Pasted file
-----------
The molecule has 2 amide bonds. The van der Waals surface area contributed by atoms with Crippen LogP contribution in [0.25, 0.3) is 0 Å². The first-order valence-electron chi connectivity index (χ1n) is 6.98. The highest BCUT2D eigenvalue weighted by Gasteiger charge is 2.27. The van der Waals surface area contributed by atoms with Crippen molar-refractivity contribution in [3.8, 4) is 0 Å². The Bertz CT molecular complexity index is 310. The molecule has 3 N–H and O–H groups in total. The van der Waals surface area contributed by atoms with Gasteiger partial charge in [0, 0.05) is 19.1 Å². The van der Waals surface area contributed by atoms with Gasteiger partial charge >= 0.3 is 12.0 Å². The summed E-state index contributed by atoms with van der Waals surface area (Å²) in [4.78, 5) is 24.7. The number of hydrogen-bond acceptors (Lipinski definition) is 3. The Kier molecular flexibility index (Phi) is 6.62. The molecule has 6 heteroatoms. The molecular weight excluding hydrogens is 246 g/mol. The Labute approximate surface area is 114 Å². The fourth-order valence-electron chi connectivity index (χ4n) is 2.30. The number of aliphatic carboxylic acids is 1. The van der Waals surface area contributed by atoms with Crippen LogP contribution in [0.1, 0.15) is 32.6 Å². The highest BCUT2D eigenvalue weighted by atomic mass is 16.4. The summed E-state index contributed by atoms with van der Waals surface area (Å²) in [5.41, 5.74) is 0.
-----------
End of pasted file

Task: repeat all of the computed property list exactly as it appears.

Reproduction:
The molecule has 2 amide bonds. The van der Waals surface area contributed by atoms with Crippen LogP contribution in [0.25, 0.3) is 0 Å². The first-order valence-electron chi connectivity index (χ1n) is 6.98. The highest BCUT2D eigenvalue weighted by Gasteiger charge is 2.27. The van der Waals surface area contributed by atoms with Crippen molar-refractivity contribution in [3.8, 4) is 0 Å². The Bertz CT molecular complexity index is 310. The molecule has 3 N–H and O–H groups in total. The van der Waals surface area contributed by atoms with Gasteiger partial charge in [0, 0.05) is 19.1 Å². The van der Waals surface area contributed by atoms with Gasteiger partial charge >= 0.3 is 12.0 Å². The summed E-state index contributed by atoms with van der Waals surface area (Å²) in [4.78, 5) is 24.7. The number of hydrogen-bond acceptors (Lipinski definition) is 3. The Kier molecular flexibility index (Phi) is 6.62. The molecule has 6 heteroatoms. The molecular weight excluding hydrogens is 246 g/mol. The Labute approximate surface area is 114 Å². The fourth-order valence-electron chi connectivity index (χ4n) is 2.30. The number of aliphatic carboxylic acids is 1. The van der Waals surface area contributed by atoms with Crippen LogP contribution in [0.1, 0.15) is 32.6 Å². The highest BCUT2D eigenvalue weighted by atomic mass is 16.4. The summed E-state index contributed by atoms with van der Waals surface area (Å²) in [5.41, 5.74) is 0.